I wrote...

Confronting the Internet's Dark Side: Moral and Social Responsibility on the Free Highway

By Raphael Cohen-Almagor

Book cover of Confronting the Internet's Dark Side: Moral and Social Responsibility on the Free Highway

What is my book about?

This is the product of ten years of research. I wrote a large part of it when I was a Fellow at Woodrow Wilson International Center for Scholars, which is the best research center I know. Confronting the Internet’s Dark Side is the first book on social responsibility on the internet. It aims to strike a balance between the free speech principle and the responsibilities of the individual, corporation, state, and international community. It urges internet users, ISPs, and liberal democracies to weigh freedom and security, finding the golden mean between unlimited license and moral responsibility. This judgment is necessary to uphold the very liberal democratic values that gave rise to the internet and that are threatened by an unbridled use of technology.

The books I picked & why

Shepherd is reader supported. We may earn an affiliate commission when you buy through links on our website. This is how we fund this project for readers and authors (learn more).

Technologies of Freedom

By Ithiel de Sola Pool

Book cover of Technologies of Freedom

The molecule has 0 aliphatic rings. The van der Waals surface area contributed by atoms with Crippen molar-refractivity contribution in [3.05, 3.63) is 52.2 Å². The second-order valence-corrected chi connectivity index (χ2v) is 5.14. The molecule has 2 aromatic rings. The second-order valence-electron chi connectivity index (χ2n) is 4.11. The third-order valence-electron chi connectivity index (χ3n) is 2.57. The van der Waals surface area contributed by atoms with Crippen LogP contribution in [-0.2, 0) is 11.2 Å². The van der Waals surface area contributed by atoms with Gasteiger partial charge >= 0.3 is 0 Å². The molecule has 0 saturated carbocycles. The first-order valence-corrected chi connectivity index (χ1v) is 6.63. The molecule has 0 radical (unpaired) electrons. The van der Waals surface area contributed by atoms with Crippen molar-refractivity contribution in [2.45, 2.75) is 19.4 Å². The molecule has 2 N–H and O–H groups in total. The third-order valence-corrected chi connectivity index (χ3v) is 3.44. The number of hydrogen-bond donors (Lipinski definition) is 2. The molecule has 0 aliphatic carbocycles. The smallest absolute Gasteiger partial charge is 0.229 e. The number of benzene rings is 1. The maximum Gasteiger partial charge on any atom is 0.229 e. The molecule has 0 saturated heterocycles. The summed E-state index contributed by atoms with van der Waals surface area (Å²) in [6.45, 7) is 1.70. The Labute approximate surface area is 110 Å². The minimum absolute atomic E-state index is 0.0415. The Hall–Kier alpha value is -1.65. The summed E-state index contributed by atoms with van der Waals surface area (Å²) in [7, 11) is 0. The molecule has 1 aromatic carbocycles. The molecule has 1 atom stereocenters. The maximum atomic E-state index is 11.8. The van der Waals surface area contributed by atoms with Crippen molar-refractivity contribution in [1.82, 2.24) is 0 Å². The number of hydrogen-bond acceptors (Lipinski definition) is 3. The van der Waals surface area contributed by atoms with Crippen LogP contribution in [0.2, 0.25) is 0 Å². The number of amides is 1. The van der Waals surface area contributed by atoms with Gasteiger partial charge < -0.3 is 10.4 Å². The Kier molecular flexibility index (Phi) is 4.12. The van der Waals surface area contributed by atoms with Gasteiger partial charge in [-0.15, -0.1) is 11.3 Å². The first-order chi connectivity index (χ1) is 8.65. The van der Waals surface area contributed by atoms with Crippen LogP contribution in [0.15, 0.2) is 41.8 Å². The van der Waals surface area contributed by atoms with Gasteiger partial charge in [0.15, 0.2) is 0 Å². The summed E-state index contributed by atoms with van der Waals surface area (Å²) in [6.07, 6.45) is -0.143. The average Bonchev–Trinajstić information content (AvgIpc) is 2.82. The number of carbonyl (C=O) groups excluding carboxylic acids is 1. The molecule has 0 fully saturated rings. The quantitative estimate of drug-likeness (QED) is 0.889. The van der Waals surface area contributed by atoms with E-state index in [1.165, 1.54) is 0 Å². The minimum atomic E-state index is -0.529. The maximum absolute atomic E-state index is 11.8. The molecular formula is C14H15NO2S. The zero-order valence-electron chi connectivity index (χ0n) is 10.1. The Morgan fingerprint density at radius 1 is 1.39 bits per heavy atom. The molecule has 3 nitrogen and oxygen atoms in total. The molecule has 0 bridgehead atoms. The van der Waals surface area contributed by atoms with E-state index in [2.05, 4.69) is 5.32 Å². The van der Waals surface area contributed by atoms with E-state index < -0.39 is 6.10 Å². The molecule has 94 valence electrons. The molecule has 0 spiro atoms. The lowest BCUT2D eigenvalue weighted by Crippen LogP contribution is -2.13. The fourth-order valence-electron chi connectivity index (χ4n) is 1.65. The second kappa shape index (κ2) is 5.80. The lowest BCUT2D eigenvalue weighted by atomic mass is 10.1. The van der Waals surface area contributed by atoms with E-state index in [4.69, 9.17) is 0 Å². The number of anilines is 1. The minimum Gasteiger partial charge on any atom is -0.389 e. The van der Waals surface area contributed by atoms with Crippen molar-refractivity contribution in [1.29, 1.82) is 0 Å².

Why this book?

This is a classic. The book provides an early assessment of the impact of new communications tools on freedom of expression. Pool observed how electronic networks were emerging and transforming the nature of print, arguing that we need to learn how to live with technology and make the most of it. Electronic technologies, Pool envisaged, will become the dominant mode of communication. Pool further envisaged that electronic technology would allow a great degree of diversity, more knowledge, easier access, and freer speech. He provided a lucid and perceptive analysis of the relation of American law to technology and its regulation. Pool was concerned with the negative consequences of new technology and feared its excessive regulation. It is not computers but policy that threatens freedom, he warned. This seminal work encapsulates many of the questions we face today. The challenges Pool described came to life as the pressures on government to control the internet grow, not without justification. 

Explore this book 

Where Wizards Stay Up Late: The Origins of the Internet

By Katie Hafner, Matthew Lyon

Book cover of Where Wizards Stay Up Late: The Origins of the Internet

Why this book?

This book tells the fascinating story of the visionary pioneers who created the internet. The wizards are the internet’s forefathers. They were determined visionaries and doers. In the 1960s, when computers where regarded as mere giant calculators, J.C.R. Licklider, the first director of the American Information Processing Techniques Office, saw them as the ultimate communications devices. The early internet was devised and implemented in American research units, universities, and telecommunication companies that had vision and interest in cutting-edge research. Licklider, Vint Cerf, Steve Crocker, Len Kleinrock, Larry Roberts, Robert Kahn, and David Clark articulated the vision of a "galactic" computer network—a globally interconnected set of processing nodes through which anyone anywhere can access data and programs.